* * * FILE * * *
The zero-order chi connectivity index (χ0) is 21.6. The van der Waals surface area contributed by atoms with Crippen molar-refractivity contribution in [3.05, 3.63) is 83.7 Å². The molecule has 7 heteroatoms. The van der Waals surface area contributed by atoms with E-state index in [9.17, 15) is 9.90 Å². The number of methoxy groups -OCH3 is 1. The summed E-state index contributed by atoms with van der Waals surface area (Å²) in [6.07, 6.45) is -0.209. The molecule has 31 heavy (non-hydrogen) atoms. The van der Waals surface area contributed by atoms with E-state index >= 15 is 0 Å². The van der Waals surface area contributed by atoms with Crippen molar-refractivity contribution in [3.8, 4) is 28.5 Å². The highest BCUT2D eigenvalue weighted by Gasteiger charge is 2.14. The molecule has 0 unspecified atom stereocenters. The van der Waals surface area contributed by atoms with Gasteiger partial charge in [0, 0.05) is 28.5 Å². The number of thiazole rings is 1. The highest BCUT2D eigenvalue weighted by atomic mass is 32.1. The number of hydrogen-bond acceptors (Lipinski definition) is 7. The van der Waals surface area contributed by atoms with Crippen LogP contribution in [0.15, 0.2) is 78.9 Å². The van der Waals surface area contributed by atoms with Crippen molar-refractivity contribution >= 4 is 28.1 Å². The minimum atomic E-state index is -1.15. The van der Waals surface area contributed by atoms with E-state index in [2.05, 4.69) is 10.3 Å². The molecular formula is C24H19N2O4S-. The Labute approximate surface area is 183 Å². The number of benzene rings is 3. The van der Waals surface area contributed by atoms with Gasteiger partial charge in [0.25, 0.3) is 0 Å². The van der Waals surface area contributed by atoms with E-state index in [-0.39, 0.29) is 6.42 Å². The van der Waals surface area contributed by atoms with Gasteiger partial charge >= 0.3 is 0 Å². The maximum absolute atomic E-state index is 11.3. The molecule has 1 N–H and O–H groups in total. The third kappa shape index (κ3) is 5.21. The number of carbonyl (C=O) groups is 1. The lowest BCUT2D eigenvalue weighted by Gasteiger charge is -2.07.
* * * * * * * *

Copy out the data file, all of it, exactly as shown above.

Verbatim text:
The zero-order chi connectivity index (χ0) is 21.6. The van der Waals surface area contributed by atoms with Crippen molar-refractivity contribution in [3.05, 3.63) is 83.7 Å². The molecule has 7 heteroatoms. The van der Waals surface area contributed by atoms with E-state index in [9.17, 15) is 9.90 Å². The number of methoxy groups -OCH3 is 1. The summed E-state index contributed by atoms with van der Waals surface area (Å²) in [6.07, 6.45) is -0.209. The molecule has 31 heavy (non-hydrogen) atoms. The van der Waals surface area contributed by atoms with E-state index >= 15 is 0 Å². The van der Waals surface area contributed by atoms with Crippen molar-refractivity contribution in [3.8, 4) is 28.5 Å². The highest BCUT2D eigenvalue weighted by Gasteiger charge is 2.14. The molecule has 0 unspecified atom stereocenters. The van der Waals surface area contributed by atoms with Gasteiger partial charge in [0, 0.05) is 28.5 Å². The number of thiazole rings is 1. The highest BCUT2D eigenvalue weighted by atomic mass is 32.1. The number of hydrogen-bond acceptors (Lipinski definition) is 7. The van der Waals surface area contributed by atoms with Crippen LogP contribution in [0.15, 0.2) is 78.9 Å². The van der Waals surface area contributed by atoms with Crippen molar-refractivity contribution >= 4 is 28.1 Å². The minimum atomic E-state index is -1.15. The van der Waals surface area contributed by atoms with E-state index in [2.05, 4.69) is 10.3 Å². The molecular formula is C24H19N2O4S-. The Labute approximate surface area is 183 Å². The number of benzene rings is 3. The van der Waals surface area contributed by atoms with Gasteiger partial charge in [0.25, 0.3) is 0 Å². The van der Waals surface area contributed by atoms with E-state index in [-0.39, 0.29) is 6.42 Å². The van der Waals surface area contributed by atoms with Gasteiger partial charge >= 0.3 is 0 Å². The maximum absolute atomic E-state index is 11.3. The molecule has 1 N–H and O–H groups in total. The third kappa shape index (κ3) is 5.21. The number of carbonyl (C=O) groups is 1. The lowest BCUT2D eigenvalue weighted by Gasteiger charge is -2.07.